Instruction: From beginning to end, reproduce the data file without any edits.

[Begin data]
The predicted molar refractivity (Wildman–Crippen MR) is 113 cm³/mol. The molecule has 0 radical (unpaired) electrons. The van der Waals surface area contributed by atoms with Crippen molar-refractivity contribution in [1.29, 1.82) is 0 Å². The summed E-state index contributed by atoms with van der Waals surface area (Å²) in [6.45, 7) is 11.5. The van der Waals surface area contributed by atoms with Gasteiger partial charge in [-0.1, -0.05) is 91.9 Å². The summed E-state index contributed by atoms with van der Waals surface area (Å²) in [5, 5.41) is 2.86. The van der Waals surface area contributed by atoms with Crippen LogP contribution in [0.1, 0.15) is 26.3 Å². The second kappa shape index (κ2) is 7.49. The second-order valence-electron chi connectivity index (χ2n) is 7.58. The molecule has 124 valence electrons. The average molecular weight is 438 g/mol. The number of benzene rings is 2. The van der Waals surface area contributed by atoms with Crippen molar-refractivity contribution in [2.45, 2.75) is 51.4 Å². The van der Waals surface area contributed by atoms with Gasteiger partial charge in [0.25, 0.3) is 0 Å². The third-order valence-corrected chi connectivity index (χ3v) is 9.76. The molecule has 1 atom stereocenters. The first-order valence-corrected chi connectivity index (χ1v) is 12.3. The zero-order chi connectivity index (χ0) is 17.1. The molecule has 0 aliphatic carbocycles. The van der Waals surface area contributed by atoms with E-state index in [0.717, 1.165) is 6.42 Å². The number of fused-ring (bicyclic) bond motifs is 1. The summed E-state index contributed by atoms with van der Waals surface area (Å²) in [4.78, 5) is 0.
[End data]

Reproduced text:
The predicted molar refractivity (Wildman–Crippen MR) is 113 cm³/mol. The molecule has 0 radical (unpaired) electrons. The van der Waals surface area contributed by atoms with Crippen molar-refractivity contribution in [1.29, 1.82) is 0 Å². The summed E-state index contributed by atoms with van der Waals surface area (Å²) in [6.45, 7) is 11.5. The van der Waals surface area contributed by atoms with Gasteiger partial charge in [-0.1, -0.05) is 91.9 Å². The summed E-state index contributed by atoms with van der Waals surface area (Å²) in [5, 5.41) is 2.86. The van der Waals surface area contributed by atoms with Crippen LogP contribution in [0.1, 0.15) is 26.3 Å². The second kappa shape index (κ2) is 7.49. The second-order valence-electron chi connectivity index (χ2n) is 7.58. The molecule has 124 valence electrons. The average molecular weight is 438 g/mol. The number of benzene rings is 2. The van der Waals surface area contributed by atoms with Crippen molar-refractivity contribution in [2.45, 2.75) is 51.4 Å². The van der Waals surface area contributed by atoms with Gasteiger partial charge in [0.25, 0.3) is 0 Å². The third-order valence-corrected chi connectivity index (χ3v) is 9.76. The molecule has 1 atom stereocenters. The first-order valence-corrected chi connectivity index (χ1v) is 12.3. The zero-order chi connectivity index (χ0) is 17.1. The molecule has 0 aliphatic carbocycles. The van der Waals surface area contributed by atoms with E-state index in [0.717, 1.165) is 6.42 Å². The number of fused-ring (bicyclic) bond motifs is 1. The summed E-state index contributed by atoms with van der Waals surface area (Å²) in [4.78, 5) is 0.